This summer, after a 22 month consultation, the British government released a report on video game loot boxes; the bright, often flashy boxes that can be purchased with virtual currency or real world money and contain anything from colourful skins that make a character stand out, to weapons and skills that might help them complete a quest, to a pack of players that can be added to a football roster.
Loot boxes are designed to be enticing: they often appear as glittering treasure chests or decks of cards, and the contents are randomised so players don’t know what they’re going to get. If a loot box gives them something juicy, players are able to show off their good fortune to friends and competitors in the game and some box prizes directly impact the gameplay experience, allowing players to progress through the game more quickly which further incentivises buying loot boxes.
But there is increasing evidence that loot boxes are doing more than adding to a player’s in-game experience. According to the recent government report, they are “structurally and psychologically akin” to gambling.
15 empirical, peer reviewed studies into the behaviour of gamers who buy loot boxes showed a clear correlation between the use of loot boxes and problem gambling behaviours, under the Problem Gambling Severity Index (PGSI) measure. Further academic research has also found evidence of “gateway effects” where buying loot boxes influences later gambling behaviour, and the reverse.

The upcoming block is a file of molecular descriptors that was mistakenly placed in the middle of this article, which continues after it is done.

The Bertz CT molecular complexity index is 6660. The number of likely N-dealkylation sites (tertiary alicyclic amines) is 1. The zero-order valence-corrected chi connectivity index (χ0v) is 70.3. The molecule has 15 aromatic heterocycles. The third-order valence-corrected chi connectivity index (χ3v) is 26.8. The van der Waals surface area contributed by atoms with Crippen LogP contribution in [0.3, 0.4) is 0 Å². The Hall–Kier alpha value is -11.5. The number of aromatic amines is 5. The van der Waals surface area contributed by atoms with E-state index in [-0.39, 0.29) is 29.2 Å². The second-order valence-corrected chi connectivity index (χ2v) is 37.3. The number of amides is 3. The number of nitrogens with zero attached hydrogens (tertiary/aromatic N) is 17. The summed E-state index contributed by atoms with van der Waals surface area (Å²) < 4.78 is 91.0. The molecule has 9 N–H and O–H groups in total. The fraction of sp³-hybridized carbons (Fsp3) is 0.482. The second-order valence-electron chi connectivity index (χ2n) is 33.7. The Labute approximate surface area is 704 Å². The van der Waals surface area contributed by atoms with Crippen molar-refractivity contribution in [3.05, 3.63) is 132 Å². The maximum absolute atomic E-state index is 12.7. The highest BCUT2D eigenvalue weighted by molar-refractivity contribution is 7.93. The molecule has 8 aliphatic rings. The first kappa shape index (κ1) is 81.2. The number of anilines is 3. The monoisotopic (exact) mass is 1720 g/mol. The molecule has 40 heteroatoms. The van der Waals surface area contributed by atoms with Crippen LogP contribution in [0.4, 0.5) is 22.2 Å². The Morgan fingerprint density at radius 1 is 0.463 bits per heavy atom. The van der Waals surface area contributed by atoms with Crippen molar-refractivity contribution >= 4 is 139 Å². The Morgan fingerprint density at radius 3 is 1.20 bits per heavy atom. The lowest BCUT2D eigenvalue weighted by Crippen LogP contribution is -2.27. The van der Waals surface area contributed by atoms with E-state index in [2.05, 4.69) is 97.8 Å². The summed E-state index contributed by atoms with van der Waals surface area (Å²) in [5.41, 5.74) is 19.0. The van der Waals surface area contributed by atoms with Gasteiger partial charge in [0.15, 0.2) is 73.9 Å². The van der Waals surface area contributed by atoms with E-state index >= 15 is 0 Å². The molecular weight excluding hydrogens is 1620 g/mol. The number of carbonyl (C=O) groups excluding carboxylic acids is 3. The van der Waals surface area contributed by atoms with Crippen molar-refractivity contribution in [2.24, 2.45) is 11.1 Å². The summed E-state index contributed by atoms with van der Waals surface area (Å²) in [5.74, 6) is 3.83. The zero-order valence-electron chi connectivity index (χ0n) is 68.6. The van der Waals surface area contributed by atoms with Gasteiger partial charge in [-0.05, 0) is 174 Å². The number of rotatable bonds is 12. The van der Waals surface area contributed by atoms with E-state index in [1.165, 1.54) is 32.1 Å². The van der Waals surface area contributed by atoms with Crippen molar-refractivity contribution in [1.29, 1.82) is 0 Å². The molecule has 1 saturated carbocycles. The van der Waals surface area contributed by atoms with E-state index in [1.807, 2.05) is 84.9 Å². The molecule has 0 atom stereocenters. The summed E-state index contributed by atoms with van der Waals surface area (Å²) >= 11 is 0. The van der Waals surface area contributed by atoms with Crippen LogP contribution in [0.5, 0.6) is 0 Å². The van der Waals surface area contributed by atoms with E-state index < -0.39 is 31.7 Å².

This is particularly troubling given how many players are children, considering the consistent links with financial and psychological harm. Of the 93 percent of children that play video games, up to 40 per cent of them open loot boxes, and this can quickly lead to a spending spiral. For example, the probability of receiving a FIFA Gold 84 Player in a loot box can be as low as 4.2%, so if a child becomes determined to collect a particular player it can lead to unhealthy and over the top spending in hopes of a very unlikely reward.
Despite these findings the British government decided not to ban loot boxes, instead discussing “industry-led” protections with the UK’s £7bn gaming sector. The issue has proven difficult to regulate, largely because loot boxes aren’t legally considered gambling.
According to the Gambling Commission, the Gambling Act 2005 doesn’t cover loot boxes because the prizes won cannot be exchanged for real life money (although there are third party sites that do just that). This means that the Gambling Commission can’t use any of its regulatory power to take action.
The UK isn’t the only nation wrestling with the loot box issue: 18 European countries have called for regulation of the boxes. At present, they are banned in both Belgium and the Netherlands, though a recent study has questioned the ban’s effectiveness. It might not be a perfect solution, but relying on an industry—especially one that stands to make billions off the boxes—to self-regulate doesn’t seem like the right solution either.